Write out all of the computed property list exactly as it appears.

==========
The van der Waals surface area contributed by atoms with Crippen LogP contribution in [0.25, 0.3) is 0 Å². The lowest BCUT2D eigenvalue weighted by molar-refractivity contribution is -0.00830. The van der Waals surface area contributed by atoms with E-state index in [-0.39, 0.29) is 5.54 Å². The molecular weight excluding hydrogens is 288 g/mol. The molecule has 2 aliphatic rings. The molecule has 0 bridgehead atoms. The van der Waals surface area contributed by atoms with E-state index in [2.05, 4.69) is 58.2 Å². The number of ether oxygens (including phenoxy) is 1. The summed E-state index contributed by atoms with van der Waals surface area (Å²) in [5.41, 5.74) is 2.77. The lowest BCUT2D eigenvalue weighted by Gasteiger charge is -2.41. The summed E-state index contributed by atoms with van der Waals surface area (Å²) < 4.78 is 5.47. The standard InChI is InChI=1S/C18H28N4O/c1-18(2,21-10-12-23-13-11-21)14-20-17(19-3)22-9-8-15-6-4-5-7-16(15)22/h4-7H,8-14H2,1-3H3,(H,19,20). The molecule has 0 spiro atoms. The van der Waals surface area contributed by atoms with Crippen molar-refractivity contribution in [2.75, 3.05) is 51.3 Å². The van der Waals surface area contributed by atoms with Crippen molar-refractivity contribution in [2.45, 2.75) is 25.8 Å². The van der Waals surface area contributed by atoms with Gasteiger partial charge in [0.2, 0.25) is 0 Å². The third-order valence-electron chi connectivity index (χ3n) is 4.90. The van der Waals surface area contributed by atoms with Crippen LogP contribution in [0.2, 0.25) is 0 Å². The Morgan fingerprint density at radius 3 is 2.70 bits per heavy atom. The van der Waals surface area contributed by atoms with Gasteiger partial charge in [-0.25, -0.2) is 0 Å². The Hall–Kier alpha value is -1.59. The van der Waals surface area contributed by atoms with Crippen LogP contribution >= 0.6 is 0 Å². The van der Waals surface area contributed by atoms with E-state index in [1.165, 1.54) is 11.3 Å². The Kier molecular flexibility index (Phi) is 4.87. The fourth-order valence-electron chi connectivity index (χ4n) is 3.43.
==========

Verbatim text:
The van der Waals surface area contributed by atoms with Crippen LogP contribution in [0.25, 0.3) is 0 Å². The lowest BCUT2D eigenvalue weighted by molar-refractivity contribution is -0.00830. The van der Waals surface area contributed by atoms with E-state index in [-0.39, 0.29) is 5.54 Å². The molecular weight excluding hydrogens is 288 g/mol. The molecule has 2 aliphatic rings. The molecule has 0 bridgehead atoms. The van der Waals surface area contributed by atoms with E-state index in [2.05, 4.69) is 58.2 Å². The number of ether oxygens (including phenoxy) is 1. The summed E-state index contributed by atoms with van der Waals surface area (Å²) in [5.41, 5.74) is 2.77. The lowest BCUT2D eigenvalue weighted by Gasteiger charge is -2.41. The summed E-state index contributed by atoms with van der Waals surface area (Å²) < 4.78 is 5.47. The standard InChI is InChI=1S/C18H28N4O/c1-18(2,21-10-12-23-13-11-21)14-20-17(19-3)22-9-8-15-6-4-5-7-16(15)22/h4-7H,8-14H2,1-3H3,(H,19,20). The molecule has 0 spiro atoms. The van der Waals surface area contributed by atoms with Crippen molar-refractivity contribution in [2.75, 3.05) is 51.3 Å². The van der Waals surface area contributed by atoms with Crippen molar-refractivity contribution in [2.45, 2.75) is 25.8 Å². The van der Waals surface area contributed by atoms with Gasteiger partial charge in [0.2, 0.25) is 0 Å². The third-order valence-electron chi connectivity index (χ3n) is 4.90. The van der Waals surface area contributed by atoms with Crippen LogP contribution in [0.2, 0.25) is 0 Å². The Morgan fingerprint density at radius 3 is 2.70 bits per heavy atom. The van der Waals surface area contributed by atoms with Gasteiger partial charge in [-0.25, -0.2) is 0 Å². The Hall–Kier alpha value is -1.59. The van der Waals surface area contributed by atoms with Crippen LogP contribution >= 0.6 is 0 Å². The van der Waals surface area contributed by atoms with E-state index in [1.165, 1.54) is 11.3 Å². The Kier molecular flexibility index (Phi) is 4.87. The fourth-order valence-electron chi connectivity index (χ4n) is 3.43.